ArmaGen, a privately held biotechnology company focused on developing revolutionary therapies to treat severe neurological disorders, announced today that it has entered into a worldwide licensing and collaboration agreement with Shire plc to develop AGT-182, an investigational enzyme replacement therapy (ERT) for potential treatment of both the central nervous system (CNS) and somatic (body-related) manifestations of Hunter syndrome. Also known as MPS II, Hunter syndrome is a rare, severe, progressive and life-limiting lysosomal storage disorder.
Under the agreement, Shire receives worldwide commercialization rights for AGT-182. ArmaGen will receive payments up to approximately $225 million, including an initial upfront payment of $15 million in cash and equity, an additional equity investment, R&D funding, development and sales milestones, in addition to future royalties up to double digits. The collaboration between ArmaGen and Shire on AGT-182 will be managed by a joint steering committee, with representatives from both companies. ArmaGen will be responsible for conducting a Phase 1/2 study of AGT-182 and expects to initiate the trial before the end of 2014. Shire will be responsible for further clinical development, including Phase 3 trials, registration and commercialization of AGT-182 worldwide.
“The agreement with Shire validates the clinical potential of ArmaGen’s lead therapy and its ability to cross the blood-brain barrier to treat the progressive and devastating neurological complications of Hunter syndrome,” said James Callaway, Ph.D., Chief Executive Officer of ArmaGen. “Shire is the ideal partner for AGT-182, based on the company’s international reach and expertise in serving patients with Hunter syndrome. We look forward to beginning our Phase 1/2 clinical trial of AGT-182 in collaboration with Shire and, in parallel, advancing ArmaGen’s proprietary pipeline of innovative therapies.”
“Our agreement with ArmaGen strengthens our long-standing commitment to the Hunter syndrome community to bring forward novel therapies that have the potential to dramatically redefine the treatment paradigm and address the most critical unmet needs,” said Philip J. Vickers, Ph.D., Global Head of Research and Development at Shire. “AGT-182 has the potential to be an important new therapy to our existing portfolio of Hunter syndrome programs. We plan to apply our proven ability to develop therapies for rare genetic diseases to progress AGT-182 as a potential treatment that offers hope to patients with Hunter syndrome and their families.”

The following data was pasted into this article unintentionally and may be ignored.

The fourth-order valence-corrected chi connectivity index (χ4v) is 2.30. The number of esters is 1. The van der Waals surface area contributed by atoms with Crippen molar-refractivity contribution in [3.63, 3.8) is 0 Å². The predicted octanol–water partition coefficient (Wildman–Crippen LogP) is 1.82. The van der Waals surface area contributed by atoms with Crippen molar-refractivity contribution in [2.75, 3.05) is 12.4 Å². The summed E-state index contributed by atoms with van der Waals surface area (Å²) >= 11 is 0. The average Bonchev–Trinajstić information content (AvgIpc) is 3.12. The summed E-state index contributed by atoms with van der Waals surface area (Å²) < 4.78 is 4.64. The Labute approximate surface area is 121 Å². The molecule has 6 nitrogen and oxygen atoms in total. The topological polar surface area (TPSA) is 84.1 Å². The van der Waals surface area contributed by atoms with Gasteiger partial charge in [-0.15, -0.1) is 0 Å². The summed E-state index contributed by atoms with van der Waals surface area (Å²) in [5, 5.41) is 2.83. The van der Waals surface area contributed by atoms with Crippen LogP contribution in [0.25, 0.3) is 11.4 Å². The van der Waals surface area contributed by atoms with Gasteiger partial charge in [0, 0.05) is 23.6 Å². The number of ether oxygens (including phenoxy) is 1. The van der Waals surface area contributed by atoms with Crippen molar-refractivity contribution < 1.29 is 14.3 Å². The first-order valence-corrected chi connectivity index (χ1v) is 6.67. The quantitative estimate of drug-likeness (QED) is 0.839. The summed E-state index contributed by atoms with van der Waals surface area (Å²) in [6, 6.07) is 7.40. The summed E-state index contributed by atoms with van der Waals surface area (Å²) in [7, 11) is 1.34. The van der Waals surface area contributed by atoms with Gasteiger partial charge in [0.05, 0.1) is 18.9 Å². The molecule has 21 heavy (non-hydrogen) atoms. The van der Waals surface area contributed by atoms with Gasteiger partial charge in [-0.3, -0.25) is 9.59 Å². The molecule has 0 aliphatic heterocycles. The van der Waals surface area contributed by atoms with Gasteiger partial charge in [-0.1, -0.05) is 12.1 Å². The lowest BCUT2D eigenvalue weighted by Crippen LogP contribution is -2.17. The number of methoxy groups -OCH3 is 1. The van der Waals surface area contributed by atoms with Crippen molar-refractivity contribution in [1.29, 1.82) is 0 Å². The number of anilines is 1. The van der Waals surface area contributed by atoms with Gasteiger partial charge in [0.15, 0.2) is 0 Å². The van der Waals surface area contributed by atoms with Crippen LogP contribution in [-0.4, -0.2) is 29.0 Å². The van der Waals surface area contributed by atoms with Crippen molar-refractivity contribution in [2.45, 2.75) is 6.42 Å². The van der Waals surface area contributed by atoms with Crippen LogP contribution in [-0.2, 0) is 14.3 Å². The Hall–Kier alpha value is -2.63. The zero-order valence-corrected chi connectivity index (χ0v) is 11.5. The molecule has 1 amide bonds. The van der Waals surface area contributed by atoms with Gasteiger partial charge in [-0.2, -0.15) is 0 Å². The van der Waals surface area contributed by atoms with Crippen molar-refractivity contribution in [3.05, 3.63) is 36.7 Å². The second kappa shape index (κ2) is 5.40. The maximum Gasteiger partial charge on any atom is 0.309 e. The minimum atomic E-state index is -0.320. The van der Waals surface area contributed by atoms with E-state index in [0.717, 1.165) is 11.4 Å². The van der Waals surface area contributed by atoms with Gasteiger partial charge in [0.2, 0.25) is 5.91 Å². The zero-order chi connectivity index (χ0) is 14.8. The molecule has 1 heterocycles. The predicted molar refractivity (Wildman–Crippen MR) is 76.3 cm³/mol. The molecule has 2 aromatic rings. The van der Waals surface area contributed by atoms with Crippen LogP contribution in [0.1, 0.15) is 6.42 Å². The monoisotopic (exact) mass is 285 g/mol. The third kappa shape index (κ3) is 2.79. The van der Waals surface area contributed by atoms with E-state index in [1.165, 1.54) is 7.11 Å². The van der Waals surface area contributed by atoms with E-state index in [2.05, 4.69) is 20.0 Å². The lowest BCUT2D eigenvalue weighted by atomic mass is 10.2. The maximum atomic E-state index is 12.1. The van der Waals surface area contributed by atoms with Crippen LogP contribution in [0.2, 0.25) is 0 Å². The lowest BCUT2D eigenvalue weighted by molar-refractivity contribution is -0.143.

About Hunter Syndrome
Hunter syndrome, also known as mucopolysaccharidosis type II, or MPS II, is a lysosomal storage disorder caused by inadequate activity of the enzyme iduronate-2-sulfatase (IDS), which is needed to break down complex sugars produced by the body. The buildup of these complex sugars, known as mucopolysaccharides, interferes with functioning of certain cells and organs, leading to serious complications including developmental delays and mental impairment. Symptoms of Hunter syndrome include growth delay, joint stiffness and coarsening of facial features. In severe cases, patients experience respiratory and cardiac problems, enlargement of the liver and spleen, and neurological deficits that can lead to premature death.Hunter syndrome primarily affects males and is almost always severe, progressive and life-limiting. Available treatments for Hunter syndrome are not expected to cross the blood-brain barrier (BBB) in clinically relevant amounts and therefore do not address the progressive neurological complications of the disease.
AGT-182 is a novel, investigational ERT that has received orphan drug designation from both the U.S. Food and Drug Administration (FDA) and the European Medicines Agency (EMA). Using ArmaGen’s proprietary technology, AGT-182 is designed to take advantage of the body’s natural system for transporting products across the blood-brain barrier (BBB) by binding to the same receptor that delivers insulin to the brain. AGT-182 is engineered by the fusion of the replacement IDS enzyme to an antibody that is attracted to a receptor on the BBB. The IDS enzyme is designed to travel through the BBB attached to that antibody.
ArmaGen is a privately held biotechnology company focused on developing revolutionary therapies for severe neurological disorders. The company is developing a robust pipeline of innovative therapies for the treatment of neurological complications of lysosomal storage disorders such as Hunter syndrome, Hurler syndrome, metachromatic leukodystrophy and Sanfilippo A syndrome, as well as central nervous system diseases such as Alzheimer’s and Parkinson’s. ArmaGen’s pipeline is based on decades of scientific leadership in engineering therapies to cross the BBB and a dominant intellectual property portfolio. The company is advancing its pipeline through licensing and collaboration agreements, in-house development programs, and future partnering opportunities. For more information, visit www.armagen.com.